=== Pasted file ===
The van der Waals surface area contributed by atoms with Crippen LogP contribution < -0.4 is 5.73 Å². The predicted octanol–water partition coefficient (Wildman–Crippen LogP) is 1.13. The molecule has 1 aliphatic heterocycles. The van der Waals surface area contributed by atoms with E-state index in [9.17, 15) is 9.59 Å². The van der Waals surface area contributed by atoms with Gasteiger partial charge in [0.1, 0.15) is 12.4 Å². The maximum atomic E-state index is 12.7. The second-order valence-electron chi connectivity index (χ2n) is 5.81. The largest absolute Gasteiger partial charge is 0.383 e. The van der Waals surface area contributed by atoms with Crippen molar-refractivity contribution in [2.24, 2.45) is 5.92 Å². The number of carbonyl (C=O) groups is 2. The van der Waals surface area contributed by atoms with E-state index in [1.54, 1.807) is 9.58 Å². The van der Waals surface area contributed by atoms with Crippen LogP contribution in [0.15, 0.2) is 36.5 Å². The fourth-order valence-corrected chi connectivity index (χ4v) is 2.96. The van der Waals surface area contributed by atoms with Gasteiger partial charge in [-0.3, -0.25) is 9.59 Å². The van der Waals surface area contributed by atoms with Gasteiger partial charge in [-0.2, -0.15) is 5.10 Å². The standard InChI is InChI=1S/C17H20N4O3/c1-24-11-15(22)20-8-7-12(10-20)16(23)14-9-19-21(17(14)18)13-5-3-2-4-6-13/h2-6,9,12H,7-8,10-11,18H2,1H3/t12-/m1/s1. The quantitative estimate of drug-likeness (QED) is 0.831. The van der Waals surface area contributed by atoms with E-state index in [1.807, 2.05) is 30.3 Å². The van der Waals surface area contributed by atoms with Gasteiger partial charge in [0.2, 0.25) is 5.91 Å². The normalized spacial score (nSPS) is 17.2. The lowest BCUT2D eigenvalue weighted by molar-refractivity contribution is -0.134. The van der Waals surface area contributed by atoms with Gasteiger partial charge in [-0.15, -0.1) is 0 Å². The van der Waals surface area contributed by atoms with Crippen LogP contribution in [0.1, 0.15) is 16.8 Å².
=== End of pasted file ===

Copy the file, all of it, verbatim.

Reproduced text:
The van der Waals surface area contributed by atoms with Crippen LogP contribution < -0.4 is 5.73 Å². The predicted octanol–water partition coefficient (Wildman–Crippen LogP) is 1.13. The molecule has 1 aliphatic heterocycles. The van der Waals surface area contributed by atoms with E-state index in [9.17, 15) is 9.59 Å². The van der Waals surface area contributed by atoms with Gasteiger partial charge in [0.1, 0.15) is 12.4 Å². The maximum atomic E-state index is 12.7. The second-order valence-electron chi connectivity index (χ2n) is 5.81. The largest absolute Gasteiger partial charge is 0.383 e. The van der Waals surface area contributed by atoms with Crippen molar-refractivity contribution in [2.24, 2.45) is 5.92 Å². The number of carbonyl (C=O) groups is 2. The van der Waals surface area contributed by atoms with E-state index in [1.54, 1.807) is 9.58 Å². The van der Waals surface area contributed by atoms with Crippen LogP contribution in [0.15, 0.2) is 36.5 Å². The fourth-order valence-corrected chi connectivity index (χ4v) is 2.96. The van der Waals surface area contributed by atoms with Gasteiger partial charge in [-0.3, -0.25) is 9.59 Å². The van der Waals surface area contributed by atoms with Gasteiger partial charge in [-0.2, -0.15) is 5.10 Å². The standard InChI is InChI=1S/C17H20N4O3/c1-24-11-15(22)20-8-7-12(10-20)16(23)14-9-19-21(17(14)18)13-5-3-2-4-6-13/h2-6,9,12H,7-8,10-11,18H2,1H3/t12-/m1/s1. The quantitative estimate of drug-likeness (QED) is 0.831. The van der Waals surface area contributed by atoms with E-state index in [1.807, 2.05) is 30.3 Å². The van der Waals surface area contributed by atoms with Gasteiger partial charge in [0.2, 0.25) is 5.91 Å². The normalized spacial score (nSPS) is 17.2. The lowest BCUT2D eigenvalue weighted by molar-refractivity contribution is -0.134. The van der Waals surface area contributed by atoms with Gasteiger partial charge in [-0.15, -0.1) is 0 Å². The van der Waals surface area contributed by atoms with Crippen LogP contribution in [0.1, 0.15) is 16.8 Å².